• It is unclear if or how exemptions will be harmonized. While the principles support a flexible approach that recognizes carbon pricing policies already implemented or in development by provinces and territories, the federal policy proposes pricing that will be applied to a common and broad set of sources (based on British Columbia's carbon pricing system) to minimize interprovincial competitiveness. To the extent that jurisdictions already implementing carbon policies exempt some of the sources, it appears that they may be required to amend their carbon regimes to comply with the federal policies.

  • For interprovincial competitiveness and levelling the field, provinces may be seeking recognition or some form of credit for previous emission reduction actions. This is particularly so given that they will have to comply with the federal incremental stringent benchmark of $50 per tonne in 2022. The implementation of incremental stringency across board may have different impacts in different provinces as a result of the diverse economies across the country. It is possible that the federal backstop may encourage some provinces not to legislate at all now and may encourage forum shopping by investors in the meantime.

  • It is unclear how the benchmark price was realized, the role of the market in setting the benchmark price, and the mechanism for enforcement where the federal policy applies.

  • There is limited clarity on how two different pricing methods - carbon tax and cap-and-trade – may be consistently measured for compliance purposes. In fact, the efficacy of carbon tax to reduce emissions has been questioned. There is a view that carbon tax would have to be massive in order to change behavior and achieve any significant emissions reductions.

  • It is also unclear how imported carbon products are impacted under the federal rules, such as imported fuel. In a jurisdiction that imports fuel, the impact of carbon pricing might be less than in a province that produces fuel, leading to competitive advantages.

  • In respect of international competitiveness, the federal policy may have negative impacts on emission heavy and trade sensitive industries’ ability to be competitive locally and internationally. Small and mid-sized oil and gas producers have indicated that a new federal carbon cost will impact their competitiveness because energy majors can more easily price a carbon tax into the cost of their operations. Also, provinces with larger shares of Canada’s international trade industries may be disadvantaged over their counterparts in Canada and internationally.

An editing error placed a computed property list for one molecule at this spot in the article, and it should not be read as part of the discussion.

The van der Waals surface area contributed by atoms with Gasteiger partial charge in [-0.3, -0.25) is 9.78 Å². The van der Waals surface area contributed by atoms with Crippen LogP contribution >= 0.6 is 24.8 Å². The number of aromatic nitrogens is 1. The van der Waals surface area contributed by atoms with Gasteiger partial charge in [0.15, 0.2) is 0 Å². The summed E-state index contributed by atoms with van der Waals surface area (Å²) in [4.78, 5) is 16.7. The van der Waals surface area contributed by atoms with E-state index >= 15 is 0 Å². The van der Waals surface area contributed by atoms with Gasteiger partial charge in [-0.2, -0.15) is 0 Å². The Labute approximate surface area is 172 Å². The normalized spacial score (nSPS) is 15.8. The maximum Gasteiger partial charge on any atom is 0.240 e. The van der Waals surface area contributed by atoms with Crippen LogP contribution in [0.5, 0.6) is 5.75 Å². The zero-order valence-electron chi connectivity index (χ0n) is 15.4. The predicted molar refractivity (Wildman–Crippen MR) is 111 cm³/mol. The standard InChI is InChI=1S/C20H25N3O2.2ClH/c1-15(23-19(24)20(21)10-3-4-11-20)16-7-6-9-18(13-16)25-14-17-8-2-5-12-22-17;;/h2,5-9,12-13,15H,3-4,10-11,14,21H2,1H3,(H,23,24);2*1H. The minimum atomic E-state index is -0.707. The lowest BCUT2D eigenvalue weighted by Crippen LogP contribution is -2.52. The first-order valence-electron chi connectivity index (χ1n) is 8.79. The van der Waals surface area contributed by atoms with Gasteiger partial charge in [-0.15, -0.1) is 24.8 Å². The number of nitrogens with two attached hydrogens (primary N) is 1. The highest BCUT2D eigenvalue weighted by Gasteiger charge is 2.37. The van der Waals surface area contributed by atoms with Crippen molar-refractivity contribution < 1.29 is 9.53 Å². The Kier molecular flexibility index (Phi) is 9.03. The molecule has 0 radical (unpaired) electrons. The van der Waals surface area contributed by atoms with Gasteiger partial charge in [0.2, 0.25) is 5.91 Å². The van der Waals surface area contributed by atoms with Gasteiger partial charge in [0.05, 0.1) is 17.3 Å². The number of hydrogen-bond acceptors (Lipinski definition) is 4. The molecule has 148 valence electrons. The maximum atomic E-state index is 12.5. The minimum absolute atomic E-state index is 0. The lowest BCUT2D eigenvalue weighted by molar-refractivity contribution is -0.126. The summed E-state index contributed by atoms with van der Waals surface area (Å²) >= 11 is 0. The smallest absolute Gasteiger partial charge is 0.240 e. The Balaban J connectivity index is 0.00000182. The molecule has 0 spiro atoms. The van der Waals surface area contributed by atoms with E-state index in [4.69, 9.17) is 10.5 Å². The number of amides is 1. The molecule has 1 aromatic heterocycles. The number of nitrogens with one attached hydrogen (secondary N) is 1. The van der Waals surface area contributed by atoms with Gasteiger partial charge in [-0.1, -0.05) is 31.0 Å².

• Next to be considered is the elephant in the room. There is uncertainty as to how the federal Government’s leadership on climate change will mesh with recent issues facing Canadian pipeline development, energy market access and energy regulators. This was hinted in Alberta Premier’s response to the federal carbon pricing. In principle, the Government of Alberta supports a common price that ensures that no one is penalized economically. However, the Government of Alberta will not be supporting the federal Government’s proposal absent serious concurrent progress on energy infrastructure, to ensure that Alberta has the economic means to fund these policies. Also, Saskatchewan’s Premier, Brad Wall, in his response stated that Saskatchewan, already hurting from a downturn in commodity prices, will be a less competitive place to do business because of its trade-exposed resource industries. The carbon tax will impede Saskatchewan’s continuing efforts to export high quality products to global customers. Saskatchewan is investigating all options open to it to mitigate the impact of what the Premier refers to as “one of the largest national tax increases in Canadian history.”

  • In addition to matters of policy, the new proposal raises legal issues. The Federal Government indicates that for those provinces that do not have a carbon regime, it will essentially impose one. There will likely be vigorous jurisdictional arguments emerging from the federal carbon policy. Potentially, arguments may be made on indirect taxation of provincially owned resources by the federal government and constitutional immunity, such as was argued in Reference re Proposed Federal Tax on exported Natural Gas [1982] 1 S.C.R. 1004. In that case, the question was whether a levy which the Crown in right of Canada sought to impose upon certain natural gas owned, produced, and to be exported by the Crown in right of Alberta, was ultra vires the Parliament of Canada by virtue of section 125 of the Constitution Act, 1867 which states that no lands or property belonging to Canada or any Province shall be liable to Taxation. The Supreme Court of Canada held that if the primary purpose is the raising of revenue for general federal purposes then the legislation falls under s. 91(3) and the immunity in s. 125 is engaged. If, on the other hand, the federal government imposes a levy primarily for regulatory purposes, or as necessarily incidental to a broader regulatory scheme, then the levy is not in pith and substance “taxation” and s. 125 does not apply.

The bridge between a Pan-Canadian Framework on Clean Growth and Climate Change and a Canadian Energy Strategy is a fundamental one that must be built sooner rather than later to avoid these jurisdictional tussles. The First Ministers will be reviewing progress on the Canadian Energy Strategy which remains at this stage high level statements of areas of potential cooperation. There are a number of critical issues still to be addressed to ensure the effectiveness of the alignment and equivalency of provincial and federal policies, especially as it affects provincial competiveness within and outside Canada.